This artist’s rendering illustrates new findings about a star shredded by a black hole. When a star wanders too close to a black hole, intense tidal forces rip the star apart. In these events, called “tidal disruptions,” some of the stellar debris is flung outward at high speed while the rest falls toward the black hole. This causes a distinct X-ray flare that can last for a few years. NASA’s Chandra X-ray Observatory, Swift Gamma-ray Burst Explorer, and ESA/NASA’s XMM-Newton collected different pieces of this astronomical puzzle in a tidal disruption event called ASASSN-14li, which was found in an optical search by the All-Sky Automated Survey for Supernovae (ASAS-SN) in November 2014.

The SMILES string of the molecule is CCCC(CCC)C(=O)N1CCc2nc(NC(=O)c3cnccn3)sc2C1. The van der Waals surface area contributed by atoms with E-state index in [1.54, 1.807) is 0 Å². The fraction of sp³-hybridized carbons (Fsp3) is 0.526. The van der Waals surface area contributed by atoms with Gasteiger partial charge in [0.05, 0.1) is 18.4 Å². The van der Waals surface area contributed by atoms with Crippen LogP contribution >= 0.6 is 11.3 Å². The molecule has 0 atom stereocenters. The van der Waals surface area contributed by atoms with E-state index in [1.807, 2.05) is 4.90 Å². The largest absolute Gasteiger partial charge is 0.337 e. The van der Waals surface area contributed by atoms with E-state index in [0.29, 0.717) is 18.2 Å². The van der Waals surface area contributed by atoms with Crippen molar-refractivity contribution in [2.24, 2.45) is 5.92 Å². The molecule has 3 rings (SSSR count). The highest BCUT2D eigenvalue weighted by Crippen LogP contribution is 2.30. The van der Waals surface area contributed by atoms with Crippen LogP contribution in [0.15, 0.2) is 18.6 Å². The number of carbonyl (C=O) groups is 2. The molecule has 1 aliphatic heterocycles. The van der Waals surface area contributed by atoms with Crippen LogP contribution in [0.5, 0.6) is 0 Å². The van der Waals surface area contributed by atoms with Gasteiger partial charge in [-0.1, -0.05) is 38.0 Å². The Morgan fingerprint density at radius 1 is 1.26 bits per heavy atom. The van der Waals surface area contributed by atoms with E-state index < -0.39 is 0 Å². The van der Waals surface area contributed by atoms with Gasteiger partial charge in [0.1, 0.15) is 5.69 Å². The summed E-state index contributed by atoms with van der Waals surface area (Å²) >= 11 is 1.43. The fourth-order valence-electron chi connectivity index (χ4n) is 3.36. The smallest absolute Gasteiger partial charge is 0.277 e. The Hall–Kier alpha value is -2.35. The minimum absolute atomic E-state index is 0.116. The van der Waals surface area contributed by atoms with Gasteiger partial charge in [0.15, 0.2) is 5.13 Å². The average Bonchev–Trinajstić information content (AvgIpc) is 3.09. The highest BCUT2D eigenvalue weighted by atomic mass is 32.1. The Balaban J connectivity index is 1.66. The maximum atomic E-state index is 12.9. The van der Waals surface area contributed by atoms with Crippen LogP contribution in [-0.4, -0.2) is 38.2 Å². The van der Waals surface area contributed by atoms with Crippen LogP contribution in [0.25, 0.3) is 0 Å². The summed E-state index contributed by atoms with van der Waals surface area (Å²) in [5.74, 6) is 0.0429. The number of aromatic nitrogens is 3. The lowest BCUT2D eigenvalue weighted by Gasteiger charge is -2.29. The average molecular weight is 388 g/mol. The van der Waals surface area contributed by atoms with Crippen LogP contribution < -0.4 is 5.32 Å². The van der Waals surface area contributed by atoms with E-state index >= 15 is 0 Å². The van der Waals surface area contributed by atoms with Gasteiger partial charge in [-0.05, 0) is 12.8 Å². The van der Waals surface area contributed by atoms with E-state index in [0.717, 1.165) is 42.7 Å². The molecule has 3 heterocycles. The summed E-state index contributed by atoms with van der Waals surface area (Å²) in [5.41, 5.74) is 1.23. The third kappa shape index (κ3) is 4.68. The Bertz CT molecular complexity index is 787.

Black holes are fascinating. We know so very little about them. For example, scientists have long believed that confrontations between black holes and stars are quite rare, that a black hole swallows a star about once in a galaxy over a period of about 10,000-100,000 years.

After studying 15 galaxies, however, a new theory developed in which researchers at the University of Sheffield understand that stars are swallowed up at a much higher rate than that. According to their calculations, star disappears into a black hole in a galaxy over a period of about 10-10,000 years.

The number also appears to increase in galaxies that are on a collision course with other galaxies which all of the 15 studied galaxies were. The reason for this is thought to be that many new stars are born near the black holes at the center of galaxies colliding.

We have yet to directly observe what it looks like when a star being swallowed by a black hole, but the only thing we can see is the energy generated and of course, a simulation, that youcan watch below.